Better than backgammon

I have to admit, I’m not a big fan of Eurosport. Their production quality is reminiscent of those old daytime soaps where the entire set wobbled whenever a door was closed. As for their scheduling, ‘random’ is the most generous description I can offer. Programmes frequently start late, overrun, move without warning or sometimes disappear completely.

The Giro d’Italia is a good example of this. Through 21 days of racing, I religiously set my Sky+ box to record the highlights every evening, only to discover on at least five occasions that I had missed at least half the programme due to a combination of late starts and the EPG not being updated accordingly. (On one evening, I was less than amused to discover the slot had been switched for a programme of backgammon highlights. Thanks for that.)

Having said that, Eurosport is the only channel in the UK carrying Giro coverage, so I suppose I shouldn’t complain too much. And, through fortunate happenstance, the broadcaster yesterday gave us live pictures of two pieces of tremendous sporting drama, less than an hour apart.

Giro d’Italia, Rome

Denis Menchov was the last rider down the start ramp in yesterday’s 14.4km time trial around the streets of Rome, which concluded the Giro. Starting three minutes behind Danilo di Luca and nursing a meagre 20 second lead, it’s hard to know what must have been going through the Russian’s mind.

Certainly, he will have been receiving constant updates on the Italian’s progress through the time-checks, and as he passed through the first one himself five seconds slower than di Luca, no doubt his already fast-beating pulse will have quickened further. The news that light rain was falling over parts of the circuit won’t have helped, either. The cobbles that comprised long stretches of the course are difficult enough to ride in damp conditions on a standard road bike; on a racing bike, with its super-skinny tyres, it becomes close to impossible to corner at any speed whatseoever.

So Menchov will have been relieved to know that, as he started on the long, cobbled run to the finish, he had not only regained the early time losses to di Luca, but had indeed extended his advantage. And, of course, it was at that moment, on a straight stretch of cobbles, that his bike slipped away from underneath him, sending him sliding painfully across the road for at least ten metres.

In the long moment that followed, we wondered if Menchov had suffered an injury serious enough – fractured collarbones are not uncommon – to deprive him of his first Giro win inside the final kilometre. Fortunately, he was quickly back on his feet, while a mechanic in his following team car quickly jumped out, whipped a spare bike off the roof rack and gave Menchov a quick push start once he had climbed into the saddle – all done with the smoothness and efficiency of a Formula 1 pit-stop.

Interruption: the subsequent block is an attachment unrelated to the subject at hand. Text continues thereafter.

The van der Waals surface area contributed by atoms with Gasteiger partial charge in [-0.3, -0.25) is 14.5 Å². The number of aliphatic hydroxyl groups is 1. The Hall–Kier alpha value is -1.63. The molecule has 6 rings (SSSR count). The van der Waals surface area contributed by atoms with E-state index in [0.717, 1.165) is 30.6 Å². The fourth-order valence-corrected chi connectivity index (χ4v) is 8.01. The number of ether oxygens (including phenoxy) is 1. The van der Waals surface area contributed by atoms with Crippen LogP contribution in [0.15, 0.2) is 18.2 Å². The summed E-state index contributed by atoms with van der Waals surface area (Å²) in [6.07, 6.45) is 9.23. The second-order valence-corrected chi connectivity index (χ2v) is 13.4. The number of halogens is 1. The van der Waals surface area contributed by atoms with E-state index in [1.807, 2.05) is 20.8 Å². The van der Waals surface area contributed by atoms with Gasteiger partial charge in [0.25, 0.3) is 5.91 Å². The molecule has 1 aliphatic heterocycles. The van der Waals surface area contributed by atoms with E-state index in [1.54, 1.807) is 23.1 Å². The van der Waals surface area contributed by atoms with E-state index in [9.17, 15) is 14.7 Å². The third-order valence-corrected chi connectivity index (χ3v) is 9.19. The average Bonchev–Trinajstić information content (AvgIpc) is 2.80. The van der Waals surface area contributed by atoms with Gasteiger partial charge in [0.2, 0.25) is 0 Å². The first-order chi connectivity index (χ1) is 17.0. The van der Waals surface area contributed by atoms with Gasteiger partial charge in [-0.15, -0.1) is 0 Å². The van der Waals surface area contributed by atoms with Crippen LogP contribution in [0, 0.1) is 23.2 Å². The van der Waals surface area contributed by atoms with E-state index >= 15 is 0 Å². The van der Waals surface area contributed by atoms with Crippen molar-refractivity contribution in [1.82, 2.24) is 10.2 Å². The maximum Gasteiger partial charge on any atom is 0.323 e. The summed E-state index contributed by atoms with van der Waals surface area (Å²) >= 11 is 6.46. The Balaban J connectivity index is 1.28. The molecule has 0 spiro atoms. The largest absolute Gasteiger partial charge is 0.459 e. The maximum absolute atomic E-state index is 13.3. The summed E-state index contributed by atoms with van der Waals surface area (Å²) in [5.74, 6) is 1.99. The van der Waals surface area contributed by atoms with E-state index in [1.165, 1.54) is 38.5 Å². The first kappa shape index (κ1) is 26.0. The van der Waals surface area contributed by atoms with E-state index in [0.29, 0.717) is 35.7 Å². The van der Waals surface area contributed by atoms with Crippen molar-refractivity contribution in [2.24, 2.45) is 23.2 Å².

Bloodied but unbowed, Menchov continued on to the finish, to discover that he had triumphed by 41 seconds overall. It was the right result, as even di Luca would recognise, but a dramatic coda on the end of what had already been a tight, eventful race.

Roll on the Tour de France in July, by which time the ever-improving Lance Armstrong (12th overall in Italy) may just be in a position to challenge defending champion Carlos Sastre and 2007 winner (and Astana teammate) Alberto Contador for podium honours.

French Open, Roland Garros, Paris

Before yesterday afternoon, Rafael Nadal, the world number 1 and four-time defending champion, had a career record of 31-0 at Roland Garros, which included a run of 32 consecutive sets won, dating all the a back to the 2007 final.

Robin Söderling, the Swede seeded 23 (and ranked 25th in the world), had never previously ventured beyond the third round of any grand slam singles, and is regarded as something of an indoor specialist.

So, naturally, in one of those wonderful reversals of logic that only sport can provide, Söderling won, 6-2, 6-7, 6-4, 7-6. I turned over after the cycling to watch the fourth set, and while it was clear that Nadal was marginally below his best, it was also apparent that Söderling’s ultra-aggressive approach was paying huge dividends and filling him with confidence rather than trepidation. For every fizzing winner that Nadal fired across the net, Söderling had an answer. And in the decisive fourth set tie-break, there was only ever one winner as the Swede dismantled the defending champion’s serve, breaking his first three service points before emphatically closing out the match.

It was a stunning display of clay court tennis, from both players. And on a weekend where world number 4 Novak Djokovic also took his leave of the tournament, the happiest men in all of Paris – after Söderling – must surely have been Roger Federer and Andy Murray, for both of whom the draw has now opened up. Several dangerous obstacles remain – most notably del Potro, Davydenko and Gonzalez (who Murray faces next) – but all of a sudden the prospects for a British Grand Slam singles winner are significantly enhanced. Fingers crossed.

So, thanks to Eurosport for providing an hour of high sporting drama yesterday. However, I’ll still be watching the Tour de France on ITV4 come July. I simply couldn’t face another hour of televised backgammon …


About Tim
Father of three. Bit of a geek. That's all, folks.

One Response to Better than backgammon

  1. Play65 says:

    I must agree, backgammon on TV is boring, unless it's one of the clues in Lost or something. But so is sailing, weightlifting and other sports that take over the TV at least once in 4 years. Bottom line, any practical suggestions?

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